Black Metal, Metal, Post-Black Metal

No Sun Rises – Harmisod (Review)

Band:No Sun Rises
Genre:Black Metal, Post-Black Metal
Release Date:15th of September, 2023
Released viaAlerta Antifascista Records
Golden Coffin Records
ArtworkNimmermehr Artworks

When continuously diving deeper into the realms that open up while digging into the music of the underground, it gets more and more interesting to see how exactly you end up having first encountered a band that you eventually fall for. When we planned to write a larger article for the Culthe Fest 2023, I looked up quite a few bands and I’d be lying if I said that I knew all of them. One of the bands that got stuck in my head for quite some time was Göttingen-based Black Metal combo No Sun Rises. The first glance at their bandcamp page showed off with the statements “Fuck NSBM” and “Fuck nazi-sympathy” – and going by the fact that this is a Black Metal combo, I was interested already.

First things first, though. No Sun Rises is a Black Metal combo that was originally located in Münster, which is also why they found their way onto the Lower Rhine Underground channel. However, throughout the process of releasing Harmisod, the major share of the band moved, which is why they are now announced as a Göttingen-based combo. After their Demo in 2016, No Sun Rises followed up with their full-length debut Ascent / Decay that got followed by their 2020 release Dominum Terrae. After a pause throughout most of the pandemic era, No Sun Rise‘s third release Harmisod was set to unfold in front of the public in 2023.

What is it that you might be expecting when going into Harmisod? The initial releases of No Sun Rises showcased nature-affected music that takes great strengths from the tones of Folk. Especially on their second release Dominum Terrae, this becomes evidently clear with those two rather long tracks that take damn of a lot of space to breathe, which they perfectly succeed to do so. Scarce Black Metal elements can be found on this release, which already marked quite a statement. On Ascent / Decay, the Black Metal influence is much more present than on its follow-up. Thus, it can be mentioned already that it feels as if Harmisod is to a certain extent the natural progression of the previous releases of this band.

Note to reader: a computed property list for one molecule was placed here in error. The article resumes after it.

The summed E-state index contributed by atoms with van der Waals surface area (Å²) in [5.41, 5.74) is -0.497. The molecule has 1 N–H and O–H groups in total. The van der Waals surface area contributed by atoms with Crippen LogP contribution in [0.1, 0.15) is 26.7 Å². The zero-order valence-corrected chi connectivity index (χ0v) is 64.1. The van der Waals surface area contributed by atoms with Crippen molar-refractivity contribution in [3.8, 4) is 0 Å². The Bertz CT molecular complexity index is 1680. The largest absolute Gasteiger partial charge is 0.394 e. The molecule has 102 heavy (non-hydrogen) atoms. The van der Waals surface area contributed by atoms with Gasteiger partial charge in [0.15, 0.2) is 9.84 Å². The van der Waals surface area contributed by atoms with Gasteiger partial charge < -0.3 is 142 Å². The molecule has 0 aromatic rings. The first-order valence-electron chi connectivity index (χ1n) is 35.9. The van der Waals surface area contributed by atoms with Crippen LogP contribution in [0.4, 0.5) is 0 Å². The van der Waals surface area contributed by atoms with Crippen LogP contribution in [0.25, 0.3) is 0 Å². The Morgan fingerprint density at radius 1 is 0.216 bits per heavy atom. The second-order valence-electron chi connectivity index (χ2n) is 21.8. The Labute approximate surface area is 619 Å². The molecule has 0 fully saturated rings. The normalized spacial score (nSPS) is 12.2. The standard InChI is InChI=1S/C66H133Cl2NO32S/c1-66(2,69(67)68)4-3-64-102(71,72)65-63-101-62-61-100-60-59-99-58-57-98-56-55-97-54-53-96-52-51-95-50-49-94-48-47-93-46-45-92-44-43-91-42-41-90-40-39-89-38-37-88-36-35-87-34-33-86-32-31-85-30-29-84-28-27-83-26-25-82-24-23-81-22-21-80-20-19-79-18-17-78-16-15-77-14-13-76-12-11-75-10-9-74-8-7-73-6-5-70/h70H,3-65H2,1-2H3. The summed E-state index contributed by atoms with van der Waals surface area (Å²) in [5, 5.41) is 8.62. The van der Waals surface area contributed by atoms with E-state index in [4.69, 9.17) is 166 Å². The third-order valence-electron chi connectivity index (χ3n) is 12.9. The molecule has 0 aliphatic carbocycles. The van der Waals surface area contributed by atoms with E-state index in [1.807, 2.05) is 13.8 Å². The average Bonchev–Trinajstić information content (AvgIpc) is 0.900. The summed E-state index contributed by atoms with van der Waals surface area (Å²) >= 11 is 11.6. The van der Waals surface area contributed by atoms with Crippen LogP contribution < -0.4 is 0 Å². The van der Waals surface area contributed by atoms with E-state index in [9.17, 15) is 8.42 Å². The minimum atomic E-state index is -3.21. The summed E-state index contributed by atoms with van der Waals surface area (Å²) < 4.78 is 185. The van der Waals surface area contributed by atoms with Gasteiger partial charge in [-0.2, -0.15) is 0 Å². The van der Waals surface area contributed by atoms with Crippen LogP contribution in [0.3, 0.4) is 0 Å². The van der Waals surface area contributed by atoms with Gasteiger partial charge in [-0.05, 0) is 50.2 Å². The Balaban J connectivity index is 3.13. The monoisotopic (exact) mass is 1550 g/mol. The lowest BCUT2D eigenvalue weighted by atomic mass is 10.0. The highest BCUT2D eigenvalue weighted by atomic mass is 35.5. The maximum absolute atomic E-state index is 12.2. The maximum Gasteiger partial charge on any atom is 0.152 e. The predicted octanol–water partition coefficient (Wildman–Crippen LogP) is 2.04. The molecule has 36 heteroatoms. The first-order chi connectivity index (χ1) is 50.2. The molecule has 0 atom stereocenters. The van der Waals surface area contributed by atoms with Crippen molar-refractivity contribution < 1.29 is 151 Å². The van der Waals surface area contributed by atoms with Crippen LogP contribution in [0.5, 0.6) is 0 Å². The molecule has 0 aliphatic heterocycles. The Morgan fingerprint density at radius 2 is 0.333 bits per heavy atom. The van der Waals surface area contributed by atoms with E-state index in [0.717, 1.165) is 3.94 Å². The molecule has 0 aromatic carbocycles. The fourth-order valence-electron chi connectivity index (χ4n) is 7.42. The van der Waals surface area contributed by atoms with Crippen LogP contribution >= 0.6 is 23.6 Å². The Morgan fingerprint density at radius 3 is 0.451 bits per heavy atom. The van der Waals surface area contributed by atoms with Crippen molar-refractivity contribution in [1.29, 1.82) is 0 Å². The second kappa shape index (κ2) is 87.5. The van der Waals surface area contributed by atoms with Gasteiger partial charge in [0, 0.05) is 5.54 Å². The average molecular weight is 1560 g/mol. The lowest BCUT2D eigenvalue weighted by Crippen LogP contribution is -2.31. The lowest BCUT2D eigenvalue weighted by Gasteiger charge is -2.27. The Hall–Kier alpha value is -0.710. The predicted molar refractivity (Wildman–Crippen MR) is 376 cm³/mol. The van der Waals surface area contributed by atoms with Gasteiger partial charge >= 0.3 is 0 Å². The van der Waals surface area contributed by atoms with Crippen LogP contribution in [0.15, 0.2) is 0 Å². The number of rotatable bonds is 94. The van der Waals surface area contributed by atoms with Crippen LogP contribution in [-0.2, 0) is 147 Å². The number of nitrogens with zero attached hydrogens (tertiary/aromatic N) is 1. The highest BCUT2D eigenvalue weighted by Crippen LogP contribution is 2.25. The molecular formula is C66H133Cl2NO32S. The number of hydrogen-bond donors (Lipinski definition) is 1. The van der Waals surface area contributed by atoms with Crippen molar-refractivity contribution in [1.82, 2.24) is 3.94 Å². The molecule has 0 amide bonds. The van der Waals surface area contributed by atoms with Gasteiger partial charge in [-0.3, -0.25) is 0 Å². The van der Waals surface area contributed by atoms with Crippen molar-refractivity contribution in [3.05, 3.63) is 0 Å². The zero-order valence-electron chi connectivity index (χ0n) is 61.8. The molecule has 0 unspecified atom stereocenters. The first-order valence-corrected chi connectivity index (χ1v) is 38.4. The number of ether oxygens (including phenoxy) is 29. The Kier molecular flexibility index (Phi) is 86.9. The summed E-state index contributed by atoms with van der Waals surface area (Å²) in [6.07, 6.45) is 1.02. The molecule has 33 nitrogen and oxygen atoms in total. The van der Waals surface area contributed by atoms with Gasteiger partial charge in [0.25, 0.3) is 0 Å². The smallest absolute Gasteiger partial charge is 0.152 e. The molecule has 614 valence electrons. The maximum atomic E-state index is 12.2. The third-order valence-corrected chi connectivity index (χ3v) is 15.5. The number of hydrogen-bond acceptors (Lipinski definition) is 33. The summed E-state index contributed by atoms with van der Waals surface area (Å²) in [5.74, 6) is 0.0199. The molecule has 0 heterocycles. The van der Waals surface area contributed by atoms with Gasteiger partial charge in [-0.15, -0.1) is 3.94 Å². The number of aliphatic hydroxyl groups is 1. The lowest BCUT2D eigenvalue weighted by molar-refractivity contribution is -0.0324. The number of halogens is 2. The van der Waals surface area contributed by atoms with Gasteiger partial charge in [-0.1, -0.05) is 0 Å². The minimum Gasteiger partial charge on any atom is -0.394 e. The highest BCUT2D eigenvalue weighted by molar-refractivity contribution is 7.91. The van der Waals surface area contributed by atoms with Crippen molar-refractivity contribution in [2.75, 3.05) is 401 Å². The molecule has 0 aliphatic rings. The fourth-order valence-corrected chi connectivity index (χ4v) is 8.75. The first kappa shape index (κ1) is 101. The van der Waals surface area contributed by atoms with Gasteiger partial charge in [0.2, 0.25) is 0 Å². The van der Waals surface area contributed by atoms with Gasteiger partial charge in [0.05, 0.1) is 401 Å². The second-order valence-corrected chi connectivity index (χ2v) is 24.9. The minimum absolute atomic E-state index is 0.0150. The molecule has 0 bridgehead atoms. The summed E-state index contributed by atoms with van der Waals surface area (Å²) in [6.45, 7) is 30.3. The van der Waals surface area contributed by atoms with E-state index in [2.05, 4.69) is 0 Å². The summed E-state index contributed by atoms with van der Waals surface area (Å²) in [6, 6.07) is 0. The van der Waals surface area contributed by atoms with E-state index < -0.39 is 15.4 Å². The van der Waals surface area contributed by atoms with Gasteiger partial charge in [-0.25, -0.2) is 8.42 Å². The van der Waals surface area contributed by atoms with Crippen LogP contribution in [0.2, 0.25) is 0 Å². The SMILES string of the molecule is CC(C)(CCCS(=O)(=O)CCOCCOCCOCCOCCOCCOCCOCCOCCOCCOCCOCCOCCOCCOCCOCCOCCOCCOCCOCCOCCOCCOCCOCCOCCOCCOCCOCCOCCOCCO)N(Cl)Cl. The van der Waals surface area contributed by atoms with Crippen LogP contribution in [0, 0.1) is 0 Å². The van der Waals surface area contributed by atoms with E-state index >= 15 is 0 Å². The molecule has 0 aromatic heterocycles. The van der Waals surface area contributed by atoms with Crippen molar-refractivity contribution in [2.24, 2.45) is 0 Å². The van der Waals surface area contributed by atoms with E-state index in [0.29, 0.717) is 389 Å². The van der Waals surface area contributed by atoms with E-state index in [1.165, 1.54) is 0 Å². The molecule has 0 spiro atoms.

When diving into Harmisod, it only takes a few seconds of “NebellebeN” to find out quite a few aspects that developed when comparing to Ascent / Decay in the first place. On their previous release, No Sun Rises already strongly showcased quite some elements that indicated a bold Black Metal foundation. However, the sound also beared a lot of resemblance of the Sludge-infused Black Metal tone that shares roots in the Hardcore scene. Think of early releases of Downfall of Gaia right on the verge when they moved towards more straightforward Black Metal. On Harmisod, though, it seems as if No Sun Rises were way more interesed to go all in and fully immerse in Black Metal.

The aforementioned first track of the album immediately kicks off with freezing cold Black Metal riffing that throws you right into the scene of Norwegian Black Metal. Those opening, ice-cold riffs that lead into this track leave no doubt that this is gonna be different. As soon as the vocals join, I have to admit that I had to think of Norwegian Black Metal, but played by a specific German Black Metal band. Especially this first track had me think of Helrunar on their seminal record Frostnacht for so many times. The riffing, the vocals, the production, this bears strong resemblance. Surprise – the fact that Helrunar’s full-length debut has remained one of my most favorite German Black Metal albums of all time immediately kicked Harmisod into my full-hearted attention.